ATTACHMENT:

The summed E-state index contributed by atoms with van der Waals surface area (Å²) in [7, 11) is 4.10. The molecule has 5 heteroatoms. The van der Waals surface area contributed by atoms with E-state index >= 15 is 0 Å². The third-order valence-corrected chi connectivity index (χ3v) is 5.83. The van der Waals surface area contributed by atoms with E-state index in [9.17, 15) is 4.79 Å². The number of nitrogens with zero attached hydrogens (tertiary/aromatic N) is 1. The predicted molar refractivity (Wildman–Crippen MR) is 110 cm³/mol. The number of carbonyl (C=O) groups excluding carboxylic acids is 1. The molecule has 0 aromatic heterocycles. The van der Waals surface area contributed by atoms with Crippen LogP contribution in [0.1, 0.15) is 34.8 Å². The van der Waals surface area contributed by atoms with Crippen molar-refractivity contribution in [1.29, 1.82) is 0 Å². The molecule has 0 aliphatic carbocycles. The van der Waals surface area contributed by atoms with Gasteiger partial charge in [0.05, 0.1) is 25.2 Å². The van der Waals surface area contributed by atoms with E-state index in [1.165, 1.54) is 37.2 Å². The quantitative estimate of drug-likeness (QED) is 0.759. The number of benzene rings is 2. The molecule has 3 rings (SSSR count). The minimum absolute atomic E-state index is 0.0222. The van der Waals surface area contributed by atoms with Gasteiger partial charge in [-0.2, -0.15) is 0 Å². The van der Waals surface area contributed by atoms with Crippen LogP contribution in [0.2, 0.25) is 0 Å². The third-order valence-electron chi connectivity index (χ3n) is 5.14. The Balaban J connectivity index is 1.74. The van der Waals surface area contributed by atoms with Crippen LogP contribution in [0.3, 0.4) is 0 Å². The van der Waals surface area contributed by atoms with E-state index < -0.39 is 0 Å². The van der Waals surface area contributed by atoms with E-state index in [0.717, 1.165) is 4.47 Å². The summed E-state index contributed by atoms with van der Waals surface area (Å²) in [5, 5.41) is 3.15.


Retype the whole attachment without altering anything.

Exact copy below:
The summed E-state index contributed by atoms with van der Waals surface area (Å²) in [7, 11) is 4.10. The molecule has 5 heteroatoms. The van der Waals surface area contributed by atoms with E-state index >= 15 is 0 Å². The third-order valence-corrected chi connectivity index (χ3v) is 5.83. The van der Waals surface area contributed by atoms with E-state index in [9.17, 15) is 4.79 Å². The number of nitrogens with zero attached hydrogens (tertiary/aromatic N) is 1. The predicted molar refractivity (Wildman–Crippen MR) is 110 cm³/mol. The number of carbonyl (C=O) groups excluding carboxylic acids is 1. The molecule has 0 aromatic heterocycles. The van der Waals surface area contributed by atoms with Crippen LogP contribution in [0.1, 0.15) is 34.8 Å². The van der Waals surface area contributed by atoms with Crippen molar-refractivity contribution in [1.29, 1.82) is 0 Å². The molecule has 0 aliphatic carbocycles. The van der Waals surface area contributed by atoms with Gasteiger partial charge in [0.05, 0.1) is 25.2 Å². The van der Waals surface area contributed by atoms with E-state index in [1.165, 1.54) is 37.2 Å². The quantitative estimate of drug-likeness (QED) is 0.759. The number of benzene rings is 2. The molecule has 3 rings (SSSR count). The minimum absolute atomic E-state index is 0.0222. The van der Waals surface area contributed by atoms with Gasteiger partial charge in [-0.2, -0.15) is 0 Å². The van der Waals surface area contributed by atoms with Crippen LogP contribution in [0.2, 0.25) is 0 Å². The third-order valence-electron chi connectivity index (χ3n) is 5.14. The Balaban J connectivity index is 1.74. The van der Waals surface area contributed by atoms with Crippen LogP contribution in [0.3, 0.4) is 0 Å². The van der Waals surface area contributed by atoms with E-state index < -0.39 is 0 Å². The van der Waals surface area contributed by atoms with E-state index in [0.717, 1.165) is 4.47 Å². The summed E-state index contributed by atoms with van der Waals surface area (Å²) in [5, 5.41) is 3.15.